About this lesson
Catch and send us a few cabbage white butterflies, we sequence their DNA, capture their phenotype (photograph their wings), and together we’ll learn how this butterfly spread across the planet and is responding to changes in its environment.
How to participate
Find a cabbage white butterfly. They’re pretty much everywhere, but most common in urban environments (e.g., side of the road, near farms, in gardens, and meadows).
Catch a cabbage white butterfly. It will help to have a net. It’s also easiest if you wait until they land, but they are one of the easier butterflies to catch (they are not too fast).
Step 3: Video
This video will help you properly swing a butterfly net.
Place each butterfly in their own individual envelope. You can make these envelopes very easily. Check out our video on how to make an envelope. Record the date (month/day/year) and the location – watch a video on how to use your iPhone to get GPS coordinates or just record the nearest cross streets.
Place the butterflies in the freezer overnight. This is a humane way to euthanize the butterflies, which is something we have to do in order to collect DNA from them. Avoid freeze-thaw cycles -- only put specimens in the freezer once. If you are not ready to send them, you can leave them in the freezer until you are ready to ship. Going from frozen to thawed multiple times will shear the DNA into very small fragments, which is very bad.
After taking them out of the freezer, let them dry in their envelopes somewhere where they won’t be in direct sunlight or near moisture. The key is to let them dry quickly, so mold doesn’t grow on them while they dry out. If left in their envelopes and placed on some paper towels for 3-4 days at room temperature (~20°C or 70°F) should be good enough to dry them out. (No need to heat them, this is bad for DNA as well.)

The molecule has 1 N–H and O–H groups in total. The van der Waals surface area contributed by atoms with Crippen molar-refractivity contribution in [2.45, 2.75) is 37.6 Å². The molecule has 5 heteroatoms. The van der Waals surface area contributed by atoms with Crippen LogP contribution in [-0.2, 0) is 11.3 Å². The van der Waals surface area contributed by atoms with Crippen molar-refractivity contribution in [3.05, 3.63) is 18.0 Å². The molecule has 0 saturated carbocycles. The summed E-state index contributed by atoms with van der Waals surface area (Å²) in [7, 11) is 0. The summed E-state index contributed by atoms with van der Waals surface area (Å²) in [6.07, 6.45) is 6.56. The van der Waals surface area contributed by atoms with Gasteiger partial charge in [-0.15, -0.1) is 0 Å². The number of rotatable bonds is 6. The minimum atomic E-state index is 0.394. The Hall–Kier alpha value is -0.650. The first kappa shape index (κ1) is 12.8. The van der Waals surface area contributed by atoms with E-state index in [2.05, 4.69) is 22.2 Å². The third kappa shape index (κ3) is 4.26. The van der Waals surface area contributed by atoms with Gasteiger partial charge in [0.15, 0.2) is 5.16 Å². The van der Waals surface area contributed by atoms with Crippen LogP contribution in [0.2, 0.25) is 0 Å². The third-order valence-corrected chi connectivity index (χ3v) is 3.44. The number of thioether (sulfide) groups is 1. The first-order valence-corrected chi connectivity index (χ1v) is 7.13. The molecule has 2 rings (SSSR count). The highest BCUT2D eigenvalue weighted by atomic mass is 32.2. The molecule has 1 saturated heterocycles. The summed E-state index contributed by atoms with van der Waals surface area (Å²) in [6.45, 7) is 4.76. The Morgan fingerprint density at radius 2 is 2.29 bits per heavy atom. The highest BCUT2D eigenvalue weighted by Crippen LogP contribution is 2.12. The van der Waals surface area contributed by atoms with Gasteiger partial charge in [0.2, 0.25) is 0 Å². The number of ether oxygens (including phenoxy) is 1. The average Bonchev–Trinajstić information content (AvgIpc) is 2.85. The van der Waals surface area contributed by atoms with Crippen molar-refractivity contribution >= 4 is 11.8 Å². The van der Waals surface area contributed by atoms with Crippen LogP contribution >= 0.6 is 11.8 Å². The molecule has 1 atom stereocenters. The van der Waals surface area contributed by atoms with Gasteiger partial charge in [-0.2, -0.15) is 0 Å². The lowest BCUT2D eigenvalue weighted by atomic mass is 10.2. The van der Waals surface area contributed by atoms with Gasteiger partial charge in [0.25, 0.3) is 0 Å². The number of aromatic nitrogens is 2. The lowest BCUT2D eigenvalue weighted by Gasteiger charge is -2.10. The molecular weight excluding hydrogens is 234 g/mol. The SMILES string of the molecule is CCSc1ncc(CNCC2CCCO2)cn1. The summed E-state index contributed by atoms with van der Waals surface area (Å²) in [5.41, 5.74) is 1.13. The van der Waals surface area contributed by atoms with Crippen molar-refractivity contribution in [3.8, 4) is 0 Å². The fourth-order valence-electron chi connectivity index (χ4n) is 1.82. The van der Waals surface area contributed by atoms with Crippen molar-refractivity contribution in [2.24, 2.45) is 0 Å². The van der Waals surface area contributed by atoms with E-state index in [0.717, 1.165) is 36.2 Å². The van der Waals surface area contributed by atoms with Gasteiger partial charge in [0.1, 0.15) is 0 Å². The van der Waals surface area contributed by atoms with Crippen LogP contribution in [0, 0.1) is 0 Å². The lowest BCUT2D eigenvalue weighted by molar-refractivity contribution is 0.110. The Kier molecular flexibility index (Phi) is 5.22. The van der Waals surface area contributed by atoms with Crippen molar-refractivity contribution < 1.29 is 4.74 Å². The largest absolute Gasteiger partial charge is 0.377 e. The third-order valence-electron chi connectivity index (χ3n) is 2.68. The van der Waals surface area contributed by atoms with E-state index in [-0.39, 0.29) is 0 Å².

Send us your butterflies. Be sure to use a crush-proof container (e.g., old Altoids or CD case, Tupperware container, candy box, … feel free to be creative) – for shipping the butterflies so that they don’t get squished. The shipping address is listed below.
- Butterfly net (to catch the butterfly)
- Piece of paper – to make an “envelope” for each butterfly
- Pen – to record date and location of each butterfly on the envelope
- Crush-proof container (e.g., Altoids or CD case, Tupperware container, candy box) – for shipping the butterflies without them getting squished
- Envelope – to ship the butterflies
Pieris Project (attn: Sean Ryan)
1600/1700 SW 23rd Dr
Gainesville FL, 32608
About the science
Inadvertently, humans have facilitated the movement of many species and some of these species end up having a negative impact on the places they invade. The small cabbage white butterfly is one such species that with the help of humans has been able to spread across the world. The silver lining is that we can use this “natural experiment” to learn how this organism (and others) adapt to changes in their environment. However, first we need to figure out the route of its spread – where did the butterflies in your backyard come from? Using DNA as a “forensic” tool, we can actually estimate this, similar to how scientists have reconstructed the spread of humans out of Africa tens of thousands of years ago.
The small cabbage white butterfly (Pieris rapae) can be found almost everywhere humans live in North America. Chances are you have seen them in your backyard and just never noticed. For this project, you just have to collect a few with a butterfly net (or jar if you are stealthy and patient) and send them to us. We will then extract the DNA from each butterfly and sequence a portion of their mitochondrial genome. By sequencing these genes we can look for “foot prints” of where they came from. Once we have sequenced the butterfly, we will share the genetic information with you and let you have a try at figuring out where your butterfly originated. We’ll do this by sending you the genetic information of not just your butterfly, but also those from butterflies collected by other citizen scientists from all over the world. Don’t worry, we’ll make the analysis as simple (i.e., a 5 year old could do it) or as complicated (i.e., more for high school or college level) as you like.